St Edmund Hall Chapel
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Talks V: Chapel

What is "Computational Complexity Theory" and why does anybody care?

Leslie Ann Goldberg (SCR)

Read more >Computational Complexity Theory is a mathematical research area in which the goal is to classify computational  problems according to their inherent difficulty, determining which  problems are inherently unsolvable, and understanding what are the structural properties that make problems difficult. This talk is a very short, very informal survey. My aim is to illustrate very roughly what sort of things we think about (and why). The talk is targeted at a general academic audience - especially at people from completely different research areas!

The stimulated brain

Charlotte Stagg (SCR)

Read more >Non-invasive brain stimulation has been around for thousands of years - from the use of electric fish in Ancient Greece to cure headaches, to the modern use of very small electric currents passed through the brain via two electrodes placed on the scalp. Today, we use stimulation to modulate on-going brain activity, with the ultimate aim of improving hand use after stroke.  Here I will discuss a little about how these techniques might work, and how we have started to use them in stroke survivors.

Lost in Translation? Experiencing the body on stage and screen

Alexandra Greenfield & Vanessa Lee (MCR)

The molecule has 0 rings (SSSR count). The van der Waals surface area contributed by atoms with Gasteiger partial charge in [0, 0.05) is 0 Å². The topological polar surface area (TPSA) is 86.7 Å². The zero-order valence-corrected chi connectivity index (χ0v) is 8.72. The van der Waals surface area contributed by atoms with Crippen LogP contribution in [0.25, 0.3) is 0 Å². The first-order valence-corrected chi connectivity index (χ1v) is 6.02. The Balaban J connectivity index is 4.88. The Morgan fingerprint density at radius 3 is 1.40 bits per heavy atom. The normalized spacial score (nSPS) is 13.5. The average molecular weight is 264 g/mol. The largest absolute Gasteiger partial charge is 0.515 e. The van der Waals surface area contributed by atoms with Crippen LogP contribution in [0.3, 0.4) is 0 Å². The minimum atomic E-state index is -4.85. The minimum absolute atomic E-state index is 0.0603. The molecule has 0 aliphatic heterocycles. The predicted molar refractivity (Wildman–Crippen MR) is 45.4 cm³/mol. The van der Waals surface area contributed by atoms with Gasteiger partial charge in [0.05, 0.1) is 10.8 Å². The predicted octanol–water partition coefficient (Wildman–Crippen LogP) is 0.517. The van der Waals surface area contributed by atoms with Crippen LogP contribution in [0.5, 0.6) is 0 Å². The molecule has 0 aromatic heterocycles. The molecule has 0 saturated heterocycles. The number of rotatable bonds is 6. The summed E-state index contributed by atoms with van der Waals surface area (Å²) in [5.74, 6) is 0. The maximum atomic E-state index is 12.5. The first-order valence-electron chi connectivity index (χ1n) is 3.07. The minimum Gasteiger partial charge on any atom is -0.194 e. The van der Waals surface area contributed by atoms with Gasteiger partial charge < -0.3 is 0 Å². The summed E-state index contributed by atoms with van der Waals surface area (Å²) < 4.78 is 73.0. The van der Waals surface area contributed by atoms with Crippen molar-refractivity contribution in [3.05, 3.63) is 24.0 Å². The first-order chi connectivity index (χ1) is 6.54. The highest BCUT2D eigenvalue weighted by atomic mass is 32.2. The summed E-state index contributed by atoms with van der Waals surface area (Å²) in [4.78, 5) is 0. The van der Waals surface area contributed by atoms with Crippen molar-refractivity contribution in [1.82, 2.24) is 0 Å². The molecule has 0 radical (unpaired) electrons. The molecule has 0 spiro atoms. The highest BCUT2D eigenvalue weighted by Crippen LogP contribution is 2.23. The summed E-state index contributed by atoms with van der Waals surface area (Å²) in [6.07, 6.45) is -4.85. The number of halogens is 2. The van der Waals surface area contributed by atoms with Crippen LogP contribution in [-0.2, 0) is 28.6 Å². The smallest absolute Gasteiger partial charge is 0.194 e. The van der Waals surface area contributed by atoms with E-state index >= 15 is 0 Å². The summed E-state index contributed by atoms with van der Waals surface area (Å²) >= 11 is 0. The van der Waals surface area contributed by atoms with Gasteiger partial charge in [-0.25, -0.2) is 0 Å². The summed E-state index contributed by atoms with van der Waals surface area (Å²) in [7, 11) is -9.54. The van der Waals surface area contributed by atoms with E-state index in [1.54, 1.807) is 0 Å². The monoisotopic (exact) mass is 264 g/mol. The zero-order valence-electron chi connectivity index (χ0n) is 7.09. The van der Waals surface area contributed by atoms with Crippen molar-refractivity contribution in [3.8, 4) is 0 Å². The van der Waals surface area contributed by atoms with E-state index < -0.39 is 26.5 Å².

Read more >This presentation will seek to explore how audiences respond to the body on stage and on screen. We will explore the concept of ‘liveness’ and question how the physical presence of an actor alters our expectation of a cinematic/ theatrical event. We will touch on spectator theory, in both theatre and film, briefly explaining the key theories and concepts in relation to this. Finally, we will apply this to a practical example, using the play The Singular Life of Albert Nobbs and the corresponding film to explore what all this theory means in practice. We will conclude by offering up for discussion the question of to what extent we apply ‘theatrical’ or ‘cinematic’ modes of interpretation when we look at bodies in real life.

Cancer: why it's bad to the bone

Claire Edwards (SCR)

Read more >This talk (aimed at a lay audience) will give an overview of why cancer metastasis to bone is so devastating, what the challenges are and what we are trying to do about it.